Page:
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@lauramacfan, that is correct. You have the right schematic and both inductors are identical. Your repair is straightforward. Carefully scrape the copper trace with a thin razor blade (I use a scalpel to expose as much of it as possible. Then solder a thin wire ( a strand from an old lvds cable or similar will work. I use wire from an old transformer). Solder that to the trace. Use plenty of flux and tin the copper trace first, it'll help to make the wire stick better. Then solder the inductor to the pad that is still existing and solder the wire to the other end of the inductor. Or you could just directly connect it to the connector. You got that!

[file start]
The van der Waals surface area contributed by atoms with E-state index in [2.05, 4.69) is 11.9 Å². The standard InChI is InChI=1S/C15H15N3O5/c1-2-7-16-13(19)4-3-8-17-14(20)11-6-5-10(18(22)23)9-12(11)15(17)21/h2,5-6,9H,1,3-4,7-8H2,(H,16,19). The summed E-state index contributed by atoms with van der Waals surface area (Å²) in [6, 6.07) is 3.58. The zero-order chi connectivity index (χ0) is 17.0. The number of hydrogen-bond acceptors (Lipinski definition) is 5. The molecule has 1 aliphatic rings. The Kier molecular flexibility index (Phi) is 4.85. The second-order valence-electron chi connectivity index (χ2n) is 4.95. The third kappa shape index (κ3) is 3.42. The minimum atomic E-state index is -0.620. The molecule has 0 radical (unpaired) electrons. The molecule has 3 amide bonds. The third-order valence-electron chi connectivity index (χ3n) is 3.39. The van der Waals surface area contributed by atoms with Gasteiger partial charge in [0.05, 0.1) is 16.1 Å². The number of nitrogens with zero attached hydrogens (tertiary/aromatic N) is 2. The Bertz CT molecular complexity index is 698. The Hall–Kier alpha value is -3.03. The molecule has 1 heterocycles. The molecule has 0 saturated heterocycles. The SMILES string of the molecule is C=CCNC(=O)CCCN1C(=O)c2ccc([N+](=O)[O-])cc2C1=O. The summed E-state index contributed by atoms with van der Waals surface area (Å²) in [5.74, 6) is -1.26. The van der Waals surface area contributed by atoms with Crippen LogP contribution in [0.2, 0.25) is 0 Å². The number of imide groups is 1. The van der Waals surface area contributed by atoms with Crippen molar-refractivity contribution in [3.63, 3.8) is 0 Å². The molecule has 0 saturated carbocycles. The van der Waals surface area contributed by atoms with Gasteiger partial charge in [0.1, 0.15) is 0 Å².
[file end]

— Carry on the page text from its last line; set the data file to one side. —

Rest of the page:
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Thanks a lot, @oldturkey03! Your explanation was exactly what I needed! I only have a couple of questions:

1) I know that the inductor I need is a "FERR-220-OHM" size 0402 (1005 metric) and I found a website where they sell them, but I noticed that the same ferrite beads come with different maximum DC current, maximum DC resistance, tolerance, voltage rating, watts, temperature coefficient, etc.. What I couldn't find anywhere online is which one of those is the correct replacement for L5500. This is the website: https://www.mouser.com/Search/Refine?Key...

2) When you said "Or you could just directly connect it to the connector", what do you mean? That I can avoid using an inductor, and I can just add a thin trace of solder that covers the area where the missing inductor is instead?

Thank you!